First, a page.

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Banach-Tarski Paradox

Banach-Tarski Paradox
Did you know that it is possible to cut a solid ball into 5 pieces, and by re-assembling them, using rigid motions only, form TWO solid balls, EACH THE SAME SIZE AND SHAPE as the original? This theorem is known as the Banach-Tarski paradox. So why can't you do this in real life, say, with a block of gold? If matter were infinitely divisible (which it is not) then it might be possible. But the pieces involved are so "jagged" and exotic that they do not have a well-defined notion of volume, or measure, associated to them. An alternate version of this theorem says (and you'd better sit down for this one): it is possible to take a solid ball the size of a pea, and by cutting it into a FINITE number of pieces, reassemble it to form A SOLID BALL THE SIZE OF THE SUN. Presentation Suggestions: Students will find this Fun Fact hard to believe. The Math Behind the Fact: First of all, if we didn't restrict ourselves to rigid motions, this paradox would be more believable.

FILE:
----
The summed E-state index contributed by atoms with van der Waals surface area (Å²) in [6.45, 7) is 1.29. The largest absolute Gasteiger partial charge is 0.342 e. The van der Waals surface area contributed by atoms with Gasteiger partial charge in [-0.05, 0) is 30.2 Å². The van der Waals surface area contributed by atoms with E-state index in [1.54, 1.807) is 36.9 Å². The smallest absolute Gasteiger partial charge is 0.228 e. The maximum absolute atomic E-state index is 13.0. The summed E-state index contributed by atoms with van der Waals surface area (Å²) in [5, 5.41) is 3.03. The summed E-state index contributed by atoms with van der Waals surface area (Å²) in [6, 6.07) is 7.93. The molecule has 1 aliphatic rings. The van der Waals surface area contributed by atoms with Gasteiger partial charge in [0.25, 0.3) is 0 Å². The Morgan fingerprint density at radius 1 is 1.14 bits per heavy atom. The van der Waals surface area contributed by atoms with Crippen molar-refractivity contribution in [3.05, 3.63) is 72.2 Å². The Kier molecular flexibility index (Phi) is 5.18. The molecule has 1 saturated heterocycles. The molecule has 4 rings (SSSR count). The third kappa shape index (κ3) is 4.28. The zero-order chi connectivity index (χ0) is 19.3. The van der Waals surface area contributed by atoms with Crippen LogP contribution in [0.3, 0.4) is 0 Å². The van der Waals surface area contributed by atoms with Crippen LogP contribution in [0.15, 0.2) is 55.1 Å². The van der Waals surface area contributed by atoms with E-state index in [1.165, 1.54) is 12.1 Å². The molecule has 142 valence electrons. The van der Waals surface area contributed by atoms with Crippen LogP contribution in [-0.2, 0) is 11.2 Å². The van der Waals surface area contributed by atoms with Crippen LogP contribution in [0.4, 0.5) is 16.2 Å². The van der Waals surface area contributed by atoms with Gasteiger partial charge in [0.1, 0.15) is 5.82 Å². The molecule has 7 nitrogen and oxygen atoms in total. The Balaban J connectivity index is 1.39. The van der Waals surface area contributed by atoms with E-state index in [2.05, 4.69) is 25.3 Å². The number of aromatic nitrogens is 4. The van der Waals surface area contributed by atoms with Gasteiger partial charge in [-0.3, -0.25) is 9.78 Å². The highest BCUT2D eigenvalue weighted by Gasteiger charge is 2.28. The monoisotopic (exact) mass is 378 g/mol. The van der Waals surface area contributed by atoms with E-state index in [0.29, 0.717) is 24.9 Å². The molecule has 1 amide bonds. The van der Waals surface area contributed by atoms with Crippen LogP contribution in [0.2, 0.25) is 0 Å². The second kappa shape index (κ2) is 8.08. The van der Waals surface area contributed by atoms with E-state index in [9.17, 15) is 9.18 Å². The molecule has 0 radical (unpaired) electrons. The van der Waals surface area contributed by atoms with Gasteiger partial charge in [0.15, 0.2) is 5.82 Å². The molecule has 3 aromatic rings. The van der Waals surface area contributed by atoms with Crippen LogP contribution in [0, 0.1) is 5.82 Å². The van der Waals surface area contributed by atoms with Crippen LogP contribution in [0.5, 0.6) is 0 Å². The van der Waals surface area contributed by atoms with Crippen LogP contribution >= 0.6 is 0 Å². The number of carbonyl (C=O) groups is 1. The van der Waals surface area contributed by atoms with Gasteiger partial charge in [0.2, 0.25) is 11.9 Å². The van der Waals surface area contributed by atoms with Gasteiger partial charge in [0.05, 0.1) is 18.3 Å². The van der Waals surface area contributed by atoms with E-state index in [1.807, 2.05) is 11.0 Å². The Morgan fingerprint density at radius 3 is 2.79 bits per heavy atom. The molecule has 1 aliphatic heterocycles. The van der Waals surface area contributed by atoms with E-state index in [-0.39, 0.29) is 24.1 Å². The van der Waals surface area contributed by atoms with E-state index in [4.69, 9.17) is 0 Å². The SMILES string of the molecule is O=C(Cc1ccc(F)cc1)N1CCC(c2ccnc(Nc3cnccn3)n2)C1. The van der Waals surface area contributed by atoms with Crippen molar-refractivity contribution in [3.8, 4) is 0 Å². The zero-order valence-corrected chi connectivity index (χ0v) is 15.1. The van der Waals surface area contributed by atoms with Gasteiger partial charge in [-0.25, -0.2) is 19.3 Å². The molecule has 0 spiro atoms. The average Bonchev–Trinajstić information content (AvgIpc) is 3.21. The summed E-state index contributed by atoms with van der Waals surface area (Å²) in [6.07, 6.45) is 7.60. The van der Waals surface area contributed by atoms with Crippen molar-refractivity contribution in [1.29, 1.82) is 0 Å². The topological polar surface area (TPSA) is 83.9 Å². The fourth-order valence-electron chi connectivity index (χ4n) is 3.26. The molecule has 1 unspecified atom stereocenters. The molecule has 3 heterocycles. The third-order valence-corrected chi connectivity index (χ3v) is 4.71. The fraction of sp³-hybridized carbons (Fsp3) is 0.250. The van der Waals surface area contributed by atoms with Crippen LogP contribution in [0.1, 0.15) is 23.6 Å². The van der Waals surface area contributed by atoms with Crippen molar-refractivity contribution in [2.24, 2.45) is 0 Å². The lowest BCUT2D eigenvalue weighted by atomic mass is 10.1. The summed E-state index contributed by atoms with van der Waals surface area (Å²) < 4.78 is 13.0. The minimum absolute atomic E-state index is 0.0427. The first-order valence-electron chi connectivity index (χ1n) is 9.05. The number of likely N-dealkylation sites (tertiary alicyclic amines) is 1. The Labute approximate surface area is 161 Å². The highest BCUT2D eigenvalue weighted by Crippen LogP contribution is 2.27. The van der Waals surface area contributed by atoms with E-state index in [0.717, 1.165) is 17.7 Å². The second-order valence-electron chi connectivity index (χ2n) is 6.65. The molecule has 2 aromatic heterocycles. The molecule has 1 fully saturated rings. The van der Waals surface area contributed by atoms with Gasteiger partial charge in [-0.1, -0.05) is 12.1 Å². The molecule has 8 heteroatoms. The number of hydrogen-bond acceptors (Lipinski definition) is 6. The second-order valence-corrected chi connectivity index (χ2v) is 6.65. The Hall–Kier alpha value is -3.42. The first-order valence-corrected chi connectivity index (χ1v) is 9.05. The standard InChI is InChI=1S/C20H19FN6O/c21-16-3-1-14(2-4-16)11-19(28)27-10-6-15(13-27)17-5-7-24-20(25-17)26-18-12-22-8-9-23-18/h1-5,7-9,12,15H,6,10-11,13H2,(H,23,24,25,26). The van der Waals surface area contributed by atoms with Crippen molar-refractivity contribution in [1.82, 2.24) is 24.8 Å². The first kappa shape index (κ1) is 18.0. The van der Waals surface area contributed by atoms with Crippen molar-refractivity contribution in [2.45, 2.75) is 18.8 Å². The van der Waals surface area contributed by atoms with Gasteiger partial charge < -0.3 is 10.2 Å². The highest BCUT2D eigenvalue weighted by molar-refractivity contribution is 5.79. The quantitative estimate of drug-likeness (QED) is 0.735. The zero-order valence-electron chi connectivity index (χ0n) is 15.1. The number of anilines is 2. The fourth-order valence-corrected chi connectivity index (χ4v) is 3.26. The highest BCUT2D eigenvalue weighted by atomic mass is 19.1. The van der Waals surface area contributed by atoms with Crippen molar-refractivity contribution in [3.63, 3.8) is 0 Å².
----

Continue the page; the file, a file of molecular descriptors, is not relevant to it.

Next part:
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10 Psychological Experiments That Went Horribly Wrong Psychology as we know it is a relatively young science, but since its inception it has helped us to gain a greater understanding of ourselves and our interactions with the world. Many psychological experiments have been valid and ethical, allowing researchers to make new treatments and therapies available, and giving other insights into our motivations and actions. Sadly, others have ended up backfiring horribly — ruining lives and shaming the profession. Here are ten psychological experiments that spiraled out of control. 10. Stanford Prison Experiment Prisoners and guards In 1971, social psychologist Philip Zimbardo set out to interrogate the ways in which people conform to social roles, using a group of male college students to take part in a two-week-long experiment in which they would live as prisoners and guards in a mock prison. 9. Wendell Johnson, of the University of Iowa, who was behind the study Theodore Kaczynski, the Unabomber, also seen top 7. 6. 5. 4. 3. 2. 1. David Reimer